Equity and its impact on employee motivation
In the workplace, the concept of equity refers to comparisons employees make between themselves, their co-workers, and also people from other firms, in terms of inputs and outcomes.
Many studies emphasized the importance of equity in the workplace, starting with the Equity Theory fathered by John Stacy Adams in 1963. The essence of this theory is related to the principle of fairness and balance. Regarding the former principle, employees’ motivation is strongly correlated to their perception of equity practiced by their managers and / or immediate supervisors. How many times haven’t we compared our job inputs (e.g. efforts, intelligence, experience) for the organization we work for, and also our outcomes from the organization (e.g. pay, rewards, and satisfying supervision)?
When it comes to the latter principle, that of balance, employees also compare their job inputs and outcomes with the comparable (or not) co-workers’ job inputs and outcomes – Adams calls them reference person or group. An important aspect to outline here is that equity does not depend solely on our input to output ratio, but always comes along with comparing our ratio to the ratio of other colleagues. To be noted that it is more about the ratio, and not the amount of efforts or rewards in itself.
This explains why some employees compare their situation with that of their colleagues who work in totally different departments; or why full-time employees compare their situation with employees who work part-time even though they earn less. However, it is the ratio of reward to effort which matters. If a part-time employee is perceived to enjoy a fairer reward to effort ratio, then this will have a direct effect on the full-time employee’s perception of equity, motivation and will lead to distress.
Consequences of inequity
- According to Adams’ theory, inequity will eventually lead to dissatisfaction, either in the form of anger (when the employee is under-rewarded), or guilt (when the employee is over-rewarded). If the employee finds himself in the first situation, he or she might reduce efforts or will start to complain. Higher levels of absenteeism might also occur, alongside tardiness;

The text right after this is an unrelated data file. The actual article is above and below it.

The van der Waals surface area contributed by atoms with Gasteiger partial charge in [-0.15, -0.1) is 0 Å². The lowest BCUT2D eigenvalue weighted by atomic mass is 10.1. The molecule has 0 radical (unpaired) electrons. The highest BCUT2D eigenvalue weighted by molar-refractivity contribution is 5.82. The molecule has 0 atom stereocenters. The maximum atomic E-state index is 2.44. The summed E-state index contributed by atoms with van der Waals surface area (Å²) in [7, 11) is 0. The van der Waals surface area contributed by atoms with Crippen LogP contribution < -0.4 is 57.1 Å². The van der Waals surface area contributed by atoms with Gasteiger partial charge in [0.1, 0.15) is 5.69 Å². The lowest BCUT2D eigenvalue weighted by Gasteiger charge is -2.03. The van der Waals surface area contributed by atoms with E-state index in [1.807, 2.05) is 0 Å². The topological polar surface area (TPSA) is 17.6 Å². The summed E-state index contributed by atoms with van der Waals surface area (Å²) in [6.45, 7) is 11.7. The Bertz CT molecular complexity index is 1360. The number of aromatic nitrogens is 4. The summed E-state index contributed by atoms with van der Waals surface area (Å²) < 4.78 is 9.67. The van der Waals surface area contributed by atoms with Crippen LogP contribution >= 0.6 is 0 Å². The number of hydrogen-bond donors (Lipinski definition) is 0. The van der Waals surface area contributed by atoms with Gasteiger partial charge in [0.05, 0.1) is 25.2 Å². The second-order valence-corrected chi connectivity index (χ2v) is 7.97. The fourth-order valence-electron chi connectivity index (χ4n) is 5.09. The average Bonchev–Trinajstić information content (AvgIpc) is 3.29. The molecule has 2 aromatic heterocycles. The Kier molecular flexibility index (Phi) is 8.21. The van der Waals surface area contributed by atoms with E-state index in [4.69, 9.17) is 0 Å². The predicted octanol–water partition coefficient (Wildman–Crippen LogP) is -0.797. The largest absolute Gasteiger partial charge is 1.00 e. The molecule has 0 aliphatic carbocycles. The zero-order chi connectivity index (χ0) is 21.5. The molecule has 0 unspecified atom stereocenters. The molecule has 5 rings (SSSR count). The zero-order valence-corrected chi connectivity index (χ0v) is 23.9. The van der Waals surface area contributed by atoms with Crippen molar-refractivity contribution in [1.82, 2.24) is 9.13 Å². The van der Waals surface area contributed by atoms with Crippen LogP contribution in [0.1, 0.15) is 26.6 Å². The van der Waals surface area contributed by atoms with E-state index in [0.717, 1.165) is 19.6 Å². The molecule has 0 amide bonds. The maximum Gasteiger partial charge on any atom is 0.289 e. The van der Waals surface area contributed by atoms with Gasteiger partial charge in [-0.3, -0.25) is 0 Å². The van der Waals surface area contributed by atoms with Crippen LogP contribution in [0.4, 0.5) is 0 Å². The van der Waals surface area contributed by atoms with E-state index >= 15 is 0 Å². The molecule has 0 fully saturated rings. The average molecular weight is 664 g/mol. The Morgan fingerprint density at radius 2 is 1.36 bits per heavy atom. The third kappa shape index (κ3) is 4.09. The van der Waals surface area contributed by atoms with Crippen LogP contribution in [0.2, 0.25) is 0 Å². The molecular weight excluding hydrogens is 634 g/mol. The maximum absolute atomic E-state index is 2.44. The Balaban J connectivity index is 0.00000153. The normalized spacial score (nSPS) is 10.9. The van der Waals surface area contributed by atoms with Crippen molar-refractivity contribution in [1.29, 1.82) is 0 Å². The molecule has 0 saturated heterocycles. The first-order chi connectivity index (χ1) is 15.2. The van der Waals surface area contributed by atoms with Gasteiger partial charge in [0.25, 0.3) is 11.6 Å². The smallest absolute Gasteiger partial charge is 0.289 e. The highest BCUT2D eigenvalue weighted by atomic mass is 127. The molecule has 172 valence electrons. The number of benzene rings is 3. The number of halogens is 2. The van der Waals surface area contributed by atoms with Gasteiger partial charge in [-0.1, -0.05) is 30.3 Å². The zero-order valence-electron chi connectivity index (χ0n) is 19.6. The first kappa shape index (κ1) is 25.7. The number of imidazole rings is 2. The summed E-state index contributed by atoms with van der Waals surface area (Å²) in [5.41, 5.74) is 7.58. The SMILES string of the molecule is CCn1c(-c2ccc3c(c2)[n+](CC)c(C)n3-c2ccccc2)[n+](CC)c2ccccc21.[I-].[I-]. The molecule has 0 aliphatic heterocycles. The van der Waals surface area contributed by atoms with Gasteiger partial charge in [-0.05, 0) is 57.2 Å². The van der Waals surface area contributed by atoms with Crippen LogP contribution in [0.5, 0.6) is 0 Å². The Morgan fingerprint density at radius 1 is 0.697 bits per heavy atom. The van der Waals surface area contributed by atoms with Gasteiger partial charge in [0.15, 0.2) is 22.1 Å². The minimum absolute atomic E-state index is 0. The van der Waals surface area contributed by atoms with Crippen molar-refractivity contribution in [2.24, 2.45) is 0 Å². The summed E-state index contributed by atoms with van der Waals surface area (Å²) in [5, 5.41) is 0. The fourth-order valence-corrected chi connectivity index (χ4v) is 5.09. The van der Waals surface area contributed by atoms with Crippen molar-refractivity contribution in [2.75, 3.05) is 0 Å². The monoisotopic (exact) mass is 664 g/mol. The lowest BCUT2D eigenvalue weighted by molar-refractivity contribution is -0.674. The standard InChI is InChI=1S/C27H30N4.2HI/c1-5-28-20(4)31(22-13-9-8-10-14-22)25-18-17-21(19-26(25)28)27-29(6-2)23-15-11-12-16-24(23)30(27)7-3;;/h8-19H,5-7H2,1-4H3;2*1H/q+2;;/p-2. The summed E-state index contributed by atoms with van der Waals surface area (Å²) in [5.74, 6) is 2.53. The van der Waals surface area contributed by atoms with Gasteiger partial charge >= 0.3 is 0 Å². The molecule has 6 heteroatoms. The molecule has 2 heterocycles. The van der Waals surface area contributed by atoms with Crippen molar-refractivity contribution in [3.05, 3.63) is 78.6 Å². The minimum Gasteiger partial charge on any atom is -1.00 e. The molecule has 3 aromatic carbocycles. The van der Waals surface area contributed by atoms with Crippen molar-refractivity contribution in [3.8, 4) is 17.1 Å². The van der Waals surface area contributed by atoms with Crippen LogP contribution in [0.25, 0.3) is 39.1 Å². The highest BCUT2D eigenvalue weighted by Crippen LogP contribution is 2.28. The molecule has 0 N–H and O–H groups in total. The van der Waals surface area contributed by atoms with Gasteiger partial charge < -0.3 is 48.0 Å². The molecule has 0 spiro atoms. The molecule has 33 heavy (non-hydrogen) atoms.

- Perceived inequality can also lead to lower productivity or reduced quality of work;
- In the face of injustice, an employee may influence in a negative way other co-workers’ inputs and outcomes. For instance, an experienced employee might take advantage of less experienced employees and, instead of helping them learn and perform better, they can alter their whole working experience;
- Finally, employees perceiving inequity might quit their jobs with hopes for a healthier working environment, where their efforts are better rewarded.
Respecting equity in the workplace is far from being an easy goal to achieve, but all the efforts are worthy. Many worldwide companies invested time and efforts into creating equitable environments, such as the Cornell University, or the Government of Ontario.
What makes it difficult?
An unfair system, where arbitrary reward decisions are made on a regular basis, and employees believe that efforts will result in unfair outcomes. The organizational maturity level and its capability to implement efficient equity programs, transparent, and easy to understand by all employees is also a factor with importance.
The HR maturity level is also influential during the reward decision making process, as it is based on clear evaluation systems that ensure employees are paid accordingly with their contribution. It is necessary to let all employees acknowledge who their referents are within the company and what criteria they based this decision on, as people’s perceptions differ at various perception degrees and some of them might not be able to be objective when evaluating who is the right co-worker to compare themselves with.
What makes it worth?
All of the above mentioned consequences triggered by inequity will be part of the past, and will no longer impact employees’ motivation when carrying out their jobs. Along with other important factors identified over time as being key aspects in ensuring a healthy working environment, equity is a step closer to creating an authentizotic company, as described by Manfred Kets de Vries.
Consequently, it should be easy for all managers and HR professionals to realize that equity and fairness are two of the most vital aspects that ensure the success of a company. If these are not respected, then low levels of employees’ motivation should not be a matter of surprise.
- Al-Zawahreh, A. and Al-Madi, F. (n.d.), The utility of equity theory in enhancing organizational effectiveness, European Journal of Economics, Finance and Administrative Sciences
- Faculty of Colorado (n.d.), Equity Theory – Motivation Theories
- Miner, J. B. (2005), Essential theories of motivation and leadership, Taylor & Francis